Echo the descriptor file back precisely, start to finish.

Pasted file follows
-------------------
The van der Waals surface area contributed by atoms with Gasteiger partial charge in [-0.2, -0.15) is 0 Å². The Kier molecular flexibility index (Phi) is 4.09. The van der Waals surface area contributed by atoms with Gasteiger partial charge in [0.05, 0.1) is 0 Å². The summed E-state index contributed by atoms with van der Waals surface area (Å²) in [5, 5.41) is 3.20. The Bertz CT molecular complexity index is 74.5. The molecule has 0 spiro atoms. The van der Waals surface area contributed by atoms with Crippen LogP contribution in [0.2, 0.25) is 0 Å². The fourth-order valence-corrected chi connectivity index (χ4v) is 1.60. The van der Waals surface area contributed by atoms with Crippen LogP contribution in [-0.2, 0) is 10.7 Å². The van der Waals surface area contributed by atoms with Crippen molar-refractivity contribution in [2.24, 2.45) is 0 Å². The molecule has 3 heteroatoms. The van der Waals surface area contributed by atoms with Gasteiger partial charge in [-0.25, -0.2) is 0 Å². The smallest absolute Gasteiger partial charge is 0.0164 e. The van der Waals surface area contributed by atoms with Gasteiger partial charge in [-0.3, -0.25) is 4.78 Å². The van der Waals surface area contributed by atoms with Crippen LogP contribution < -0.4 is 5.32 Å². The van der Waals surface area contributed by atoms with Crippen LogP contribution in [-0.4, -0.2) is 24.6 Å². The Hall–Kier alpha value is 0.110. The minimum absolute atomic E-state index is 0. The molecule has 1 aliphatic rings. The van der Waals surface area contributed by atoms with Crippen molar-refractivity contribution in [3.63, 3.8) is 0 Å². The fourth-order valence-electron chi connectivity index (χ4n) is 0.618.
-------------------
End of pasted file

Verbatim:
The van der Waals surface area contributed by atoms with Gasteiger partial charge in [-0.2, -0.15) is 0 Å². The Kier molecular flexibility index (Phi) is 4.09. The van der Waals surface area contributed by atoms with Gasteiger partial charge in [0.05, 0.1) is 0 Å². The summed E-state index contributed by atoms with van der Waals surface area (Å²) in [5, 5.41) is 3.20. The Bertz CT molecular complexity index is 74.5. The molecule has 0 spiro atoms. The van der Waals surface area contributed by atoms with Crippen LogP contribution in [0.2, 0.25) is 0 Å². The fourth-order valence-corrected chi connectivity index (χ4v) is 1.60. The van der Waals surface area contributed by atoms with Crippen LogP contribution in [-0.2, 0) is 10.7 Å². The van der Waals surface area contributed by atoms with Crippen molar-refractivity contribution in [2.24, 2.45) is 0 Å². The molecule has 3 heteroatoms. The van der Waals surface area contributed by atoms with Gasteiger partial charge in [-0.25, -0.2) is 0 Å². The smallest absolute Gasteiger partial charge is 0.0164 e. The van der Waals surface area contributed by atoms with Gasteiger partial charge in [-0.3, -0.25) is 4.78 Å². The van der Waals surface area contributed by atoms with Crippen LogP contribution < -0.4 is 5.32 Å². The van der Waals surface area contributed by atoms with Crippen LogP contribution in [-0.4, -0.2) is 24.6 Å². The Hall–Kier alpha value is 0.110. The minimum absolute atomic E-state index is 0. The molecule has 1 aliphatic rings. The van der Waals surface area contributed by atoms with Crippen molar-refractivity contribution in [3.63, 3.8) is 0 Å². The fourth-order valence-electron chi connectivity index (χ4n) is 0.618.